Federal Court Upholds Georgia Non-Compete Agreement
In H&R Block Eastern Enterprises, Inc., v. Morris, 09-11184 (11th Cir. 2010), a Circuit Court of Appeals determined that a non-compete agreement that national tax preparation company H&R Block used for its Georgia employees was enforceable. Here, former employee Vicki Morris worked as a seasonal tax preparer for the 2000 – 2005 tax seasons. Each year, Ms. Morris signed an employment agreement that contained a non-compete and non-solicitation clause. The employment agreement prohibited Ms. Morris from providing tax-related services to any H&R Block client that she had serviced within her work district or a 25-mile radius of her work office for a period of two years following her termination of employment.
After H&R Block terminated her employment in December 2005, Ms. Morris opened her own company and prepared tax returns for 87 former H&R Block clients, 47 of whom she had personally serviced. H&R Block filed the instant lawsuit against Ms. Morris. Under Georgia law, courts consider several factors to determine if a non-compete agreement is reasonable: the duration of the restriction, the geographic scope, and the type of activity prohibited. Applying these factors to the H&R Block non-compete clause, the court found the duration (two years), geographic scope (work district or 25-mile radius), and type of activity prohibited (H&R Block clients she had serviced) to be reasonable. In particular, the court found that the prohibited activity was reasonable because it only prevented Ms. Morris from providing tax preparation services to the clients that she had previously serviced at H&R Block, and did not prohibit her from servicing other H&R Block clients or the general public. The court found that the non-compete agreement appropriately balanced Ms. Morris’s right to earn a living with H&R Block’s right to protect its client relationships.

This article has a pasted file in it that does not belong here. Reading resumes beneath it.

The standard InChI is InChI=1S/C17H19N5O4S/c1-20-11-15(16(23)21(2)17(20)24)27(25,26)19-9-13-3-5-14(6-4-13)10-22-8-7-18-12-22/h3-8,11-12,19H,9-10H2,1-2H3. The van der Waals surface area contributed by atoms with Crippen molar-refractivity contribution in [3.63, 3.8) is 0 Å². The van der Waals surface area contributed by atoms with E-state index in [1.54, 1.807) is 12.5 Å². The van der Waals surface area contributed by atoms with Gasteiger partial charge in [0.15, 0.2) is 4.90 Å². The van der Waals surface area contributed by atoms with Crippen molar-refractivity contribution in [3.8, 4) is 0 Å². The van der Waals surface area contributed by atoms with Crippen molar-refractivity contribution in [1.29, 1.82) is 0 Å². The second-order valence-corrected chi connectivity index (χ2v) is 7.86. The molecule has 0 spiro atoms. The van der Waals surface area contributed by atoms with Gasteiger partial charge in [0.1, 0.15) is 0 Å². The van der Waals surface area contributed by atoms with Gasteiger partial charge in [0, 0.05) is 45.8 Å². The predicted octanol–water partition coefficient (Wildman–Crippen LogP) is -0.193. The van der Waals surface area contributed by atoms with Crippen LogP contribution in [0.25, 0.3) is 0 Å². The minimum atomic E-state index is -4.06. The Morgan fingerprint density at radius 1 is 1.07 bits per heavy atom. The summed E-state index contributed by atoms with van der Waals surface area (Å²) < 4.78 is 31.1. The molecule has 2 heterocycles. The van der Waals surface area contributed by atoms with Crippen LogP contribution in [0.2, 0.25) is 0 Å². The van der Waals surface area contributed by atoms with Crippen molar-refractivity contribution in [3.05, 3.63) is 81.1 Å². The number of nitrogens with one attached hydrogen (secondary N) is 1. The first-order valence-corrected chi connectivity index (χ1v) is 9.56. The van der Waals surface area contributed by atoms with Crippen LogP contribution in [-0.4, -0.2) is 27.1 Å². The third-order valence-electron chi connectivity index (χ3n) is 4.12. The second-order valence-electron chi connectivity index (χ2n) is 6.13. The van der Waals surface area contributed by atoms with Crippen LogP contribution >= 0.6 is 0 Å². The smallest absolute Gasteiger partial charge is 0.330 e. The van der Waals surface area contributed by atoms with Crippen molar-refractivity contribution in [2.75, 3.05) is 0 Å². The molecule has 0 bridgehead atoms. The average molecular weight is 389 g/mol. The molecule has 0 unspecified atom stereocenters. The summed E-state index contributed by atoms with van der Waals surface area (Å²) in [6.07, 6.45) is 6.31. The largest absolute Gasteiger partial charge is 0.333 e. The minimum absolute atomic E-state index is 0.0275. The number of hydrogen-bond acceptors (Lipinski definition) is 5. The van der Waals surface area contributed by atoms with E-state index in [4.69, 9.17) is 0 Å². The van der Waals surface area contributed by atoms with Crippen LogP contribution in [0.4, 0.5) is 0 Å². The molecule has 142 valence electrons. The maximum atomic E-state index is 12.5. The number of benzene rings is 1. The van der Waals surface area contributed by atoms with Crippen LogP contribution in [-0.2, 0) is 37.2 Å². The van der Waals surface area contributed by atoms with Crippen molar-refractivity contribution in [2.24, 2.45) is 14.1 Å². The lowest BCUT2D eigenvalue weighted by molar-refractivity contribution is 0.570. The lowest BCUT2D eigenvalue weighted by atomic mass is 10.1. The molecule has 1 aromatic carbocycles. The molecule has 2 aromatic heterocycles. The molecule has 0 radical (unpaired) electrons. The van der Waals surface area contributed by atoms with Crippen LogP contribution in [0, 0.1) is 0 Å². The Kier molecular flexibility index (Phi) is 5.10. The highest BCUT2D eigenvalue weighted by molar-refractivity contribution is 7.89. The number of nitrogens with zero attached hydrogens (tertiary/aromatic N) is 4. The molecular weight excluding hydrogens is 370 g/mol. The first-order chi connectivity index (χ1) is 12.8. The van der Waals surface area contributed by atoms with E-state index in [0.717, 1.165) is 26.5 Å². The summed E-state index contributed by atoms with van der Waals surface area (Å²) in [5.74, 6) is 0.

While many states employ the same test as Georgia, they may have widely varying outcomes. For example, allowable non-compete durations may range from a maximum of six months to several years. Other states such as California generally prohibit non-compete agreements. Because the enforceability of non-compete agreements is state-specific, employers need to make sure the agreements are well drafted for each particular jurisdiction.
Using Credit Reports in Employment Decisions
While no federal laws directly prohibit employers from conducting credit checks on applicants, certain laws can come into play in such situations. For example, Title VII prohibits an employment practice that disproportionately screens out racial minorities, women, or another protected group unless the practice is job-related and consistent with business necessity. Accordingly, if an employer’s use of credit information disproportionately excludes candidates of a particular race or other protected group, the practice would be unlawful unless the employer could establish that the practice is needed for it to operate safely or efficiently.
Certain critics have argued that credit checks have not been shown to be a valid measure of job performance. However, some courts have determined that credit checks are appropriate for certain positions such as when an employee handles large amounts of cash. Thus, for the employer that determines that the risk of liability for hiring unfit employees outweighs the risk of a discrimination claim, consumer credit reports may be used to evaluate employees for employment as long as the employer complies with the Fair Credit Reporting Act (FCRA).
The first key requirement of the FCRA is written notice and authorization. Before you can get a consumer report for employment purposes, you must notify the individual in a separate writing that a report may be used. The employer also must obtain the person's written authorization before requesting the report from a credit reporting agency (CRA). (Note: special writing and notification procedures apply to the trucking industry.)
Second, if a credit report is relied upon in denying a job application or other adverse action such as job reassignment, termination of employment, or denying a promotion, the employer must: (1) before taking the adverse action — give the individual a pre-adverse action disclosure that includes a copy of the individual's consumer report and a copy of "A Summary of Your Rights Under the Fair Credit Reporting Act," as prescribed by the Federal Trade Commission (the CRA furnishing the individual's report will provide the summary of consumer rights), and (2) after taking the adverse action — give the individual notice that the action has been taken in an adverse action notice, including the following:
An employer who fails to comply with the above requirements of the FCRA can be sued for damages, including court costs and attorneys’ fees.
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